On a recent field visit to Eastern Kenya region,I made a surprise visit to a local witchdoctor.
It wasn’t my appointment exactly,but my driver’s,Makau,who also acts as guide in this extensive region.
The reason for this trip to the witchdoctor was shrouded in mystery and when I asked Makau,my colleague, why he was going to this superstitious clinic, he only rubbed his stomach
and said:“I been sick three weeks.”
Makau had already visited the clinic 60
kilometers away at Makueni to see the ‘modern’ doctors, but he was still feeling ill and now seeking a traditional remedy.
Knowing that my community (Kikuyu tribe) liked to experience this intriguing tribal custom of Kambas, Makau had
thoughtfully invited me to visit (Mganga) the witch doctor, with him.
Now Makau’s slight figure marched across the fields, back straight,
arms swinging and head set firmly towards the horizon, while I stumbled behind, eyes trained to the ground.
From time to time he waited for me to
catch up, but as soon as I drew close and slowed to take in the scenery, he sped off again, apparently indifferent to the fiery sun, rough terrain and my aching lungs.
Eventually we arrived and were ushered into a tiny thatched hut where the dread-locked mganga awaited us, wearing a smart shirt, a pink scarf, a blue blanket and a huge smile.
After cheerfully shooing away two curious children, he sat down on the dirt floor, back and legs straight, ankles
The smell of smoke filled the air, and dust clung to an array of bottles and jars
clustered behind him.
Makau and I sat down too and, as our eyes grew used to the flickering
darkness, the consultation began.
Mganga and talked to each other in kikamba with low, urgent voices, while I watched and listened, but understood nothing.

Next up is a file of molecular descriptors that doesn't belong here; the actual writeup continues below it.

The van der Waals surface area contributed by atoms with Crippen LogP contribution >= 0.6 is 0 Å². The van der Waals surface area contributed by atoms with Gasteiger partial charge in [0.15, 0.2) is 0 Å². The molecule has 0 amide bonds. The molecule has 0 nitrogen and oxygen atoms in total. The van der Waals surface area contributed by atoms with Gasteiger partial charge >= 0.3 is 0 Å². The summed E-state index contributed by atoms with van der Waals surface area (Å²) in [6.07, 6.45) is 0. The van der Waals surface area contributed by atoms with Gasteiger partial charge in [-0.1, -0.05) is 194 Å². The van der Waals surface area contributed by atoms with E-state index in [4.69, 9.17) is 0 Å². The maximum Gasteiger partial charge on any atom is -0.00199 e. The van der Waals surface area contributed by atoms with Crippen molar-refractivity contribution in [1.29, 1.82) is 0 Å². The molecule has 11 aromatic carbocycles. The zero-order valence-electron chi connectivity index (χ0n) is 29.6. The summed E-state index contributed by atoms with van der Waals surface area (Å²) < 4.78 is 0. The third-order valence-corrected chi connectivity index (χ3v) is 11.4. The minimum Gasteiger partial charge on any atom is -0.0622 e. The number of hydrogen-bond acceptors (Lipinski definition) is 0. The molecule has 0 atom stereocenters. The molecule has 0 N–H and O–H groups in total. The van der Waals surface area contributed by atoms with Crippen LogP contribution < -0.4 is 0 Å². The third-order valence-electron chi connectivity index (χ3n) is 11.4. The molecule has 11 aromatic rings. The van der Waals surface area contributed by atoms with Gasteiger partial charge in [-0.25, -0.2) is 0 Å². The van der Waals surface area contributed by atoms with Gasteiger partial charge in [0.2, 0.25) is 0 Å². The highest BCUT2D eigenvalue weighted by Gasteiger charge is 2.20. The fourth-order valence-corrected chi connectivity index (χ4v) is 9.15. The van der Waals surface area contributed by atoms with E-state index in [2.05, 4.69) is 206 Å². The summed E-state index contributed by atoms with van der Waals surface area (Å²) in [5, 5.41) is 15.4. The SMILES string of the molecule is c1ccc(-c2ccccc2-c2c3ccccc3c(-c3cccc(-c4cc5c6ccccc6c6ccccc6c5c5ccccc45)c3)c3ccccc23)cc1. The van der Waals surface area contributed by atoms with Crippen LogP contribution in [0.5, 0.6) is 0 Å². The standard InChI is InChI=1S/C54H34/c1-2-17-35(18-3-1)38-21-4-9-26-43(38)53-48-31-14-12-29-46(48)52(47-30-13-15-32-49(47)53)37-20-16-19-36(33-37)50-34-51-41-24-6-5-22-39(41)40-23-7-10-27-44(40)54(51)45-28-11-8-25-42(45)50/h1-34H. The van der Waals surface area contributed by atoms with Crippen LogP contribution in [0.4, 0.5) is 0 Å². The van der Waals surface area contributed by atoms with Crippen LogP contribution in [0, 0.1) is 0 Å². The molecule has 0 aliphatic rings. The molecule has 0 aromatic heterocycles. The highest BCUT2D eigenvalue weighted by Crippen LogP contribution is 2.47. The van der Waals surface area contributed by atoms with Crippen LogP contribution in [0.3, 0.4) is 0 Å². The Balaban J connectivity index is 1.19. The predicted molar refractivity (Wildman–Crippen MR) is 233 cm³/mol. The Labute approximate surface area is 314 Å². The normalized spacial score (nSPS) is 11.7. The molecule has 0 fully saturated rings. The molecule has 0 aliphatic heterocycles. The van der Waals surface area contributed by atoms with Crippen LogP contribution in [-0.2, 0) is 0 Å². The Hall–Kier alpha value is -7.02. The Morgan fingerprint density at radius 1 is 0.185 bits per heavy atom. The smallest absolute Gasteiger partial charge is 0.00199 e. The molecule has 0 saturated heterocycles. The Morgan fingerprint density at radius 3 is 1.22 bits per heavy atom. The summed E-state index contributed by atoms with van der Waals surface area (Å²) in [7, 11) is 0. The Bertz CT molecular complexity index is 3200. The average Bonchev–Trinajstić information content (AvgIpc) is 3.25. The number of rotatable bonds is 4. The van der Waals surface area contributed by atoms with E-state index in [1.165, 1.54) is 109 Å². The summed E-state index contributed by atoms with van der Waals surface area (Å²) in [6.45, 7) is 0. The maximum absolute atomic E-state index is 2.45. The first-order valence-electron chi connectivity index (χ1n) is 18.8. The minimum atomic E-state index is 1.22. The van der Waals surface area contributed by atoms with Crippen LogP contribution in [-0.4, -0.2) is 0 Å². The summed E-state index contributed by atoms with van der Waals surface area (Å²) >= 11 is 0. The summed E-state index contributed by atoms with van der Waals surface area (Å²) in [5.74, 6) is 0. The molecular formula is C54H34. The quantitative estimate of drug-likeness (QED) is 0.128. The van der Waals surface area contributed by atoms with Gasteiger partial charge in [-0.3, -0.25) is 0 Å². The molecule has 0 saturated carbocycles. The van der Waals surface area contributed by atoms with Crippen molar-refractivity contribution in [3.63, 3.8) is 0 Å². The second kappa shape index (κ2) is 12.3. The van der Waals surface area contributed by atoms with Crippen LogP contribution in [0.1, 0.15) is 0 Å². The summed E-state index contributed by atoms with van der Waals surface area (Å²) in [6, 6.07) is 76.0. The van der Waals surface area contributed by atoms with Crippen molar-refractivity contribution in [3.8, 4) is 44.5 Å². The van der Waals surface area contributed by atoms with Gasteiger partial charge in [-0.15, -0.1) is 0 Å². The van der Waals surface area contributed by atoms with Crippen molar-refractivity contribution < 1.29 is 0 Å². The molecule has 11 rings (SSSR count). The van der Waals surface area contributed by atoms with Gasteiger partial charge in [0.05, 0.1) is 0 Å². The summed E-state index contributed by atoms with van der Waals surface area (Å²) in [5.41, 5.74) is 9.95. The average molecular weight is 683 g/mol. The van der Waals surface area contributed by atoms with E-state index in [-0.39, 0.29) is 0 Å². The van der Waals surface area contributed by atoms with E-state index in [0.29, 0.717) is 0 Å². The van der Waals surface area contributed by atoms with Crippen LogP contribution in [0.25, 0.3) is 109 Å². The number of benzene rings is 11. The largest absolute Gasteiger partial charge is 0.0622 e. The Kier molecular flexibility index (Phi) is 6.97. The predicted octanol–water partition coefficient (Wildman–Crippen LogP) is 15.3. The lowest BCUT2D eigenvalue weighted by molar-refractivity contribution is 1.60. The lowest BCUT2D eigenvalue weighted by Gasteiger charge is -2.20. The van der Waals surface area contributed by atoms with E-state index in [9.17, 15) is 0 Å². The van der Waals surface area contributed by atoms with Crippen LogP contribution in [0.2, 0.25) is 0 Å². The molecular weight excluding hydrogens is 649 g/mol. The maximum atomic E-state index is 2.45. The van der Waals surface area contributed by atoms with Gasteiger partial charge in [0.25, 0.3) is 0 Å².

The Mganga carefully unwrapped a paper
parcel and took out some small bones.
He cupped them in his hands, shook them and dropped them deliberately, then mumbled softly to himself and
shook his head.
His magic rituals and charismatic energy transfixed us, and Makau and I watched
carefully, trying to read the secret messages hidden in the pattern of the bones and the Mgaanga‘s body language.
I was looking forward to seeing which of the assorted containers held the
cure for Makau’s ailment.
Our meeting ended abruptly, the bright sunlight breaking its spell as the Mganga waved goodbye.
Makau maintained his usual silence all the way on drive to my temporary home and walked me right back to my door.
I thanked him for taking me, but was still curious about what treatment the nyanga had prescribed him.
I waited for him to confirm my suspicion that
we’d driven and sometimes walked in hot midday sun some 30 kilometers only to be hoodwinked by a charlatan.
I hadn’t seen any money change
hands, but I guessed Makau had traded
something(or had incurred a debt to be setlled in future after the promised cure) for an hour of hocus-pocus and a
For African people, it’s rude to look at someone straight in the eye but, if Makau had not been an African just like me, I’m sure he would have looked right
at me as he revealed the witchdoctor’s advice:
“He told me to keep taking the pills they gave me at the clinic in Makueni”